Values and leadership

I have been thinking a lot about values lately. It’s surprisingly difficult to articulate the handful of things I consider most important and to which I want to give most of my time and energy. (Thanks to a colleague in Psychology who started me on this reflective path during a walking meeting last year).

Last week, I was fortunate enough to attend a small group presentation by our Vice-Chancellor on his approach to leadership. He started the session with a photo of himself as a baby in rural Australia, and asked: How did I get from there to here? With that imprimatur, here I am at 6 months old. To reorient the question in relation to values: what have I taken from there to here? I think the optimism and the cheeky attitude persist:


The VC spoke openly about his experiences as a learner and a leader, and his dedication to Greenleaf’s concept of servant leadership. He shared, and demonstrated through personal stories, some ideas from his leadership toolbox: the importance of telling stories and the priceless value of having a mentor. He asked us, as leaders, to reflect on three questions: What do you have control over? What do you want to influence? And what do you need to know about?

He also offered tips that articulated his values: recognise that you are part of an ecosystem, enjoy networking and learn to listen to others. He emphasised the latter point: it is crucial to put the pause button on sending and switch to receiving. In question time, I asked him about learning to listen. How do you move from talking too much (he described doing this as an early career doctor) to listening better. He suggested having a friendly colleague observe you in a meeting and give honest feedback (his colleague counted up the number of times he said ‘yes but’).

As part of this session, we participated in an exercise to articulate our personal values. In a task adapted from Miller, C’de Baca, Matthews and Wilbourne (2001), we sorted and ranked our personal values from a collection of fifty into categories (from Very Important to Me to Least Important to Me). I found this useful, and would like to follow up in conversations with colleagues to make it more valuable.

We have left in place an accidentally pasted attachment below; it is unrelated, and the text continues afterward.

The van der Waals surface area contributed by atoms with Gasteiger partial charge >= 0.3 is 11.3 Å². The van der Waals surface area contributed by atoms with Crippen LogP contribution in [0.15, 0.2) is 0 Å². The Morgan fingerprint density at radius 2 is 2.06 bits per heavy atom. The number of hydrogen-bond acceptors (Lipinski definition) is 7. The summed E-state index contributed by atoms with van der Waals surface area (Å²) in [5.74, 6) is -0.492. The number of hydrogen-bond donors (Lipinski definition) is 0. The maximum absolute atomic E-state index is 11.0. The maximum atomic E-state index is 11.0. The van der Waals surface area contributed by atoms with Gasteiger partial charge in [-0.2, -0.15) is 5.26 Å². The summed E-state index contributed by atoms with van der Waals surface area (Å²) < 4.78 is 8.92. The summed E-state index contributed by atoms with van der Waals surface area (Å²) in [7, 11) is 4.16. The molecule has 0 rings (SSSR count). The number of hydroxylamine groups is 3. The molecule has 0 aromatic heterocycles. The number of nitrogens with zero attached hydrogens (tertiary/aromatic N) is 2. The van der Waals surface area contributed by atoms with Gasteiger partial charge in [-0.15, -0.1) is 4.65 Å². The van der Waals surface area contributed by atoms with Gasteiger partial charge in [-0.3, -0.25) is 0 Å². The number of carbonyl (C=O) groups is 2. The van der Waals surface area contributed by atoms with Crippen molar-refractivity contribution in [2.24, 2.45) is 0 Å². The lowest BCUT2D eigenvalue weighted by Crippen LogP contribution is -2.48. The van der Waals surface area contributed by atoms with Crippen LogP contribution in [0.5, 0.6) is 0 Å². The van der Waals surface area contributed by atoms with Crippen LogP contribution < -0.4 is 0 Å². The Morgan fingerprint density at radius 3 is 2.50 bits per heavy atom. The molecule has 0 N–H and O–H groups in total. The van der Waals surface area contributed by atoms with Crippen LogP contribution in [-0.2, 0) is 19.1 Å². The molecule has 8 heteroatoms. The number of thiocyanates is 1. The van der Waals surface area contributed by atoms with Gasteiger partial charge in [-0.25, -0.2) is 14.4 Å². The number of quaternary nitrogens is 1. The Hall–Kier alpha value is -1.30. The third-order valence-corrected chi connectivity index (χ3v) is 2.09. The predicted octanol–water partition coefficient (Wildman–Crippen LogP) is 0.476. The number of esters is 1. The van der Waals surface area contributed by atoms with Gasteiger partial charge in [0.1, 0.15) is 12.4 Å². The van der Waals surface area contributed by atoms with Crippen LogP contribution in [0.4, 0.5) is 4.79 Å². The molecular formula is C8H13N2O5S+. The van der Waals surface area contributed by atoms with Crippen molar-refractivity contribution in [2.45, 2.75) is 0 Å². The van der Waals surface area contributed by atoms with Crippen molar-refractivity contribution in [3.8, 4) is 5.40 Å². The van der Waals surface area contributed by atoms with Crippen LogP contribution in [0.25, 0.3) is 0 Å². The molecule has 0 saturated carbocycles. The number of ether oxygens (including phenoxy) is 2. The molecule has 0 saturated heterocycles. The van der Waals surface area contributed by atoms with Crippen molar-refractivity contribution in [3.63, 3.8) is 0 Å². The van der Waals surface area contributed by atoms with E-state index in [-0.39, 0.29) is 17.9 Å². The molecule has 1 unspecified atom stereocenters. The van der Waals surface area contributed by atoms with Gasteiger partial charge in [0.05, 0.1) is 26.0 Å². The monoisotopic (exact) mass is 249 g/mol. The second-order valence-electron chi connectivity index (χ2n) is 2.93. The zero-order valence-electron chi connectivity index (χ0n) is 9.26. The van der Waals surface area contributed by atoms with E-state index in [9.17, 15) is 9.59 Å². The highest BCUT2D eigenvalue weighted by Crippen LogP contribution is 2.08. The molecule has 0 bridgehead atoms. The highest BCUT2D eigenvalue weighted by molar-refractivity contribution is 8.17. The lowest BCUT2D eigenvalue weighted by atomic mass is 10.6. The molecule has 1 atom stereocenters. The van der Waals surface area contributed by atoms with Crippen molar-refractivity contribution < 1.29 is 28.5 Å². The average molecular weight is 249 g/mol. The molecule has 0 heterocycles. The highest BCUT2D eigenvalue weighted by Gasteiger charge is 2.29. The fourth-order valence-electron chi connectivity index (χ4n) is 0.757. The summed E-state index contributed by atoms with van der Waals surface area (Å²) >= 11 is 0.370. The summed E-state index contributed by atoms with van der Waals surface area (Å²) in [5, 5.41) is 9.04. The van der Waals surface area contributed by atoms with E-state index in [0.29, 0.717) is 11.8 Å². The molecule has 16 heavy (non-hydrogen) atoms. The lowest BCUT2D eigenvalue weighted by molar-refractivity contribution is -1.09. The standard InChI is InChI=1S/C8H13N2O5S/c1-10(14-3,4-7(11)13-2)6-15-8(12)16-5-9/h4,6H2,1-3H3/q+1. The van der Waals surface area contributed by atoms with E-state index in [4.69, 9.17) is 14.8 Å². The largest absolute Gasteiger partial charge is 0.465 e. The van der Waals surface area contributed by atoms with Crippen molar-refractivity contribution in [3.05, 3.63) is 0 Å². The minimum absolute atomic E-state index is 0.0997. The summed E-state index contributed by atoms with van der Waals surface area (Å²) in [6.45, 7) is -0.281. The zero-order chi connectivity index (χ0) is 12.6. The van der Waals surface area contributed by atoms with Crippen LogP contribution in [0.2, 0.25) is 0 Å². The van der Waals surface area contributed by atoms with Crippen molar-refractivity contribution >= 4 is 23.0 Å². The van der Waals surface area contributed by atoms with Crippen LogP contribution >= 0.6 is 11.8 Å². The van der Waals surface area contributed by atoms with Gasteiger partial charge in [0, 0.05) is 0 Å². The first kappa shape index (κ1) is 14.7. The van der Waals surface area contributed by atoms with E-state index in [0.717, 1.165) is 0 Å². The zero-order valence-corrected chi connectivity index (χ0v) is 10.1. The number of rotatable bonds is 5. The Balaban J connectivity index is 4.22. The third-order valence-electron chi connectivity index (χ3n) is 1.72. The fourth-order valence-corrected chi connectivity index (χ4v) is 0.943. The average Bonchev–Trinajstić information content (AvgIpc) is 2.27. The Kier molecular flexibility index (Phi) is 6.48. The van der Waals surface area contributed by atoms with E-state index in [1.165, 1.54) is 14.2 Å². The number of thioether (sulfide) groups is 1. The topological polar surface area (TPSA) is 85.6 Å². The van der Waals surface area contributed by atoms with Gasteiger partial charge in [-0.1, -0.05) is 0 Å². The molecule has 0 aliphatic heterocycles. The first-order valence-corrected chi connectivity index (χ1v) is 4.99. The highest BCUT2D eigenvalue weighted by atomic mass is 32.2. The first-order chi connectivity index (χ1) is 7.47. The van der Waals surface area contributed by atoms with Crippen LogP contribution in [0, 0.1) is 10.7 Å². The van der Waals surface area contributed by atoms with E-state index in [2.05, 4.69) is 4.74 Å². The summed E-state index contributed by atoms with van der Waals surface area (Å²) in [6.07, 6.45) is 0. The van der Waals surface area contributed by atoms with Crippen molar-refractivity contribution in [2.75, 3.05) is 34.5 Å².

A similar task of articulating values can be found at the excellent ImaginePhD website. (You can also explore your interests and skills). In that exercise, my five key work values emerged as: collegial, intellectually challenging, balance, community and ethics. The site allows you to explore these values more deeply, with a definition of the term and some questions to ask of others. (ImaginePhD suggests to ask them when interviewing for a role in an organisation, but there are applications for contexts such as mentoring, starting a project with a new team or, indeed, asking them of a role you currently occupy). Here are some examples:

  •  What are some of the pet peeves you have about working here? (Collegial)
  • What was one of the most interesting projects you have worked on? (Intellectually challenging)
  • How often are you learning new things? (Intellectually challenging)
  • What does a typical day look like? How predictable is the work?  Are there clear beginning and end points for the workday? (Balance)
  • Do most who work there seem to have active and healthy lives outside of work, or do they “live” there? (Balance)
  • Are there social spaces in the physical work environment, and do people use them? (Community)
  • Where do people eat lunch? (Community)
  • What is the toughest decision you have had to make in this organization? (Ethics)

This week I am away at a retreat to think through curriculum at my university, and I am reflecting on questions about leadership and values from this perspective. How are my values reflected, or not, in our curriculum? In other words, how are we creating curricula that enable challenge, nurturing, openness and collegiality? Does the university contribute to knowledge, growth, health, creativity and hope for students and staff? With some of these values, I can answer an unequivocal yes. With others, if I feel the alignment is tentative, I ask myself: can I live with that?

4 thoughts on “Values and leadership

  1. Pingback: A year of books and questions | The Slow Academic

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